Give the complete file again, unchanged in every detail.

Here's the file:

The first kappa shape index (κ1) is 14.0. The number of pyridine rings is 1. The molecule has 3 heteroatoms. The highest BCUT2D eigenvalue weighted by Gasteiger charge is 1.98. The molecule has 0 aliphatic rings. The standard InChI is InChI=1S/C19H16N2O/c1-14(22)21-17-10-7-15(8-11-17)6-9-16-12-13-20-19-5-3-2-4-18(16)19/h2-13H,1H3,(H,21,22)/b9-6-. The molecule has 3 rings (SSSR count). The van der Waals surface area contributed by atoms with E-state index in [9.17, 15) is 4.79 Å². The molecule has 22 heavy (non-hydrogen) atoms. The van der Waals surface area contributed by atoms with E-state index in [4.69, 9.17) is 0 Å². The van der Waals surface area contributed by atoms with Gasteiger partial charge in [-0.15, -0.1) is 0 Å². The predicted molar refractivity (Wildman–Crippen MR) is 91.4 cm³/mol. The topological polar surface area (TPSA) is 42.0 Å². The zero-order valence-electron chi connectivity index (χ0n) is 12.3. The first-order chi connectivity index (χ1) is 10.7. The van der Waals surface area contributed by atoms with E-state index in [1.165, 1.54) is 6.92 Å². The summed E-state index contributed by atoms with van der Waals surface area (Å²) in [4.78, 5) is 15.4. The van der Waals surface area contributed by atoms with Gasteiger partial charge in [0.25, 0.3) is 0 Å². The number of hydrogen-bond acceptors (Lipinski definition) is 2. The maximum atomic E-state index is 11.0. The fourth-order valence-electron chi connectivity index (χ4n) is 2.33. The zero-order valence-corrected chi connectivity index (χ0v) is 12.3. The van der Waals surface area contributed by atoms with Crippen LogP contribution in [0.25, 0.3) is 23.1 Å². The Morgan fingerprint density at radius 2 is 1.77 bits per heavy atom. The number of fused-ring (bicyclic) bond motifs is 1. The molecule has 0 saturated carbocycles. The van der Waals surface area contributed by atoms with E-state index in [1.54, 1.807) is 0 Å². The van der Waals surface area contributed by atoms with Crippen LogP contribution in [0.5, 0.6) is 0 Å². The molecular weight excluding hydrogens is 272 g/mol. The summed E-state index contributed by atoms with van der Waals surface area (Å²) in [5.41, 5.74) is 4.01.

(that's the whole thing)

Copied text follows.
The first kappa shape index (κ1) is 14.0. The number of pyridine rings is 1. The molecule has 3 heteroatoms. The highest BCUT2D eigenvalue weighted by Gasteiger charge is 1.98. The molecule has 0 aliphatic rings. The standard InChI is InChI=1S/C19H16N2O/c1-14(22)21-17-10-7-15(8-11-17)6-9-16-12-13-20-19-5-3-2-4-18(16)19/h2-13H,1H3,(H,21,22)/b9-6-. The molecule has 3 rings (SSSR count). The van der Waals surface area contributed by atoms with E-state index in [9.17, 15) is 4.79 Å². The molecule has 22 heavy (non-hydrogen) atoms. The van der Waals surface area contributed by atoms with E-state index in [4.69, 9.17) is 0 Å². The van der Waals surface area contributed by atoms with Gasteiger partial charge in [-0.15, -0.1) is 0 Å². The predicted molar refractivity (Wildman–Crippen MR) is 91.4 cm³/mol. The topological polar surface area (TPSA) is 42.0 Å². The zero-order valence-electron chi connectivity index (χ0n) is 12.3. The first-order chi connectivity index (χ1) is 10.7. The van der Waals surface area contributed by atoms with E-state index in [1.165, 1.54) is 6.92 Å². The summed E-state index contributed by atoms with van der Waals surface area (Å²) in [4.78, 5) is 15.4. The van der Waals surface area contributed by atoms with Gasteiger partial charge in [0.25, 0.3) is 0 Å². The number of hydrogen-bond acceptors (Lipinski definition) is 2. The maximum atomic E-state index is 11.0. The fourth-order valence-electron chi connectivity index (χ4n) is 2.33. The zero-order valence-corrected chi connectivity index (χ0v) is 12.3. The van der Waals surface area contributed by atoms with Crippen LogP contribution in [0.25, 0.3) is 23.1 Å². The Morgan fingerprint density at radius 2 is 1.77 bits per heavy atom. The number of fused-ring (bicyclic) bond motifs is 1. The molecule has 0 saturated carbocycles. The van der Waals surface area contributed by atoms with E-state index in [1.54, 1.807) is 0 Å². The van der Waals surface area contributed by atoms with Crippen LogP contribution in [0.5, 0.6) is 0 Å². The molecular weight excluding hydrogens is 272 g/mol. The summed E-state index contributed by atoms with van der Waals surface area (Å²) in [5.41, 5.74) is 4.01.